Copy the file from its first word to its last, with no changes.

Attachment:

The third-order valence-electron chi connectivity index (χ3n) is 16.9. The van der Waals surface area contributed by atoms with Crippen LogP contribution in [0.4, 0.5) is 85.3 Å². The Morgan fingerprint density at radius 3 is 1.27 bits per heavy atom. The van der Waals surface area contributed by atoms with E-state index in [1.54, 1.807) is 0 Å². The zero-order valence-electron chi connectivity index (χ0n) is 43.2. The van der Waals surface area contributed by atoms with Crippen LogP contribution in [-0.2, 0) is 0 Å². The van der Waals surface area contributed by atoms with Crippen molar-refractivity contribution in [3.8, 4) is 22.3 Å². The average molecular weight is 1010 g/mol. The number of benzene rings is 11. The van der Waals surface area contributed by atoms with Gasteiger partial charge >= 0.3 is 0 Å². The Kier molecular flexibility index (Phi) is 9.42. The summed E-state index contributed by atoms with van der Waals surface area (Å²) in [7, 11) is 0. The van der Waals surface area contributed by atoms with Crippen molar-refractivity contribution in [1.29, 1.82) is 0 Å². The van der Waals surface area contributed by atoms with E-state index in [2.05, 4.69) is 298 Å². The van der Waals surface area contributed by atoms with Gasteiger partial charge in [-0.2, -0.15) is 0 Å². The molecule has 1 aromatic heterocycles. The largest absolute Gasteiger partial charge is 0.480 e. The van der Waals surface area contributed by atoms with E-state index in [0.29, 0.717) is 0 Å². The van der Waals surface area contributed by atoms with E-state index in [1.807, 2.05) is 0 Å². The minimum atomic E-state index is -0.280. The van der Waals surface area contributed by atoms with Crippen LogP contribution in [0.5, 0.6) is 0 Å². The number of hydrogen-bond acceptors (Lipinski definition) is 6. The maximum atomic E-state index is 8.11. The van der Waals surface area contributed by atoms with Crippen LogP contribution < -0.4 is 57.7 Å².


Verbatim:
The third-order valence-electron chi connectivity index (χ3n) is 16.9. The van der Waals surface area contributed by atoms with Crippen LogP contribution in [0.4, 0.5) is 85.3 Å². The Morgan fingerprint density at radius 3 is 1.27 bits per heavy atom. The van der Waals surface area contributed by atoms with E-state index in [1.54, 1.807) is 0 Å². The zero-order valence-electron chi connectivity index (χ0n) is 43.2. The van der Waals surface area contributed by atoms with Crippen LogP contribution in [-0.2, 0) is 0 Å². The van der Waals surface area contributed by atoms with Crippen molar-refractivity contribution in [3.8, 4) is 22.3 Å². The average molecular weight is 1010 g/mol. The number of benzene rings is 11. The van der Waals surface area contributed by atoms with Gasteiger partial charge >= 0.3 is 0 Å². The Kier molecular flexibility index (Phi) is 9.42. The summed E-state index contributed by atoms with van der Waals surface area (Å²) in [7, 11) is 0. The van der Waals surface area contributed by atoms with Crippen molar-refractivity contribution in [1.29, 1.82) is 0 Å². The van der Waals surface area contributed by atoms with E-state index in [2.05, 4.69) is 298 Å². The van der Waals surface area contributed by atoms with Gasteiger partial charge in [-0.2, -0.15) is 0 Å². The molecule has 1 aromatic heterocycles. The largest absolute Gasteiger partial charge is 0.480 e. The van der Waals surface area contributed by atoms with E-state index in [0.29, 0.717) is 0 Å². The van der Waals surface area contributed by atoms with E-state index in [1.807, 2.05) is 0 Å². The minimum atomic E-state index is -0.280. The van der Waals surface area contributed by atoms with Crippen LogP contribution in [0.5, 0.6) is 0 Å². The number of hydrogen-bond acceptors (Lipinski definition) is 6. The maximum atomic E-state index is 8.11. The van der Waals surface area contributed by atoms with Crippen LogP contribution < -0.4 is 57.7 Å².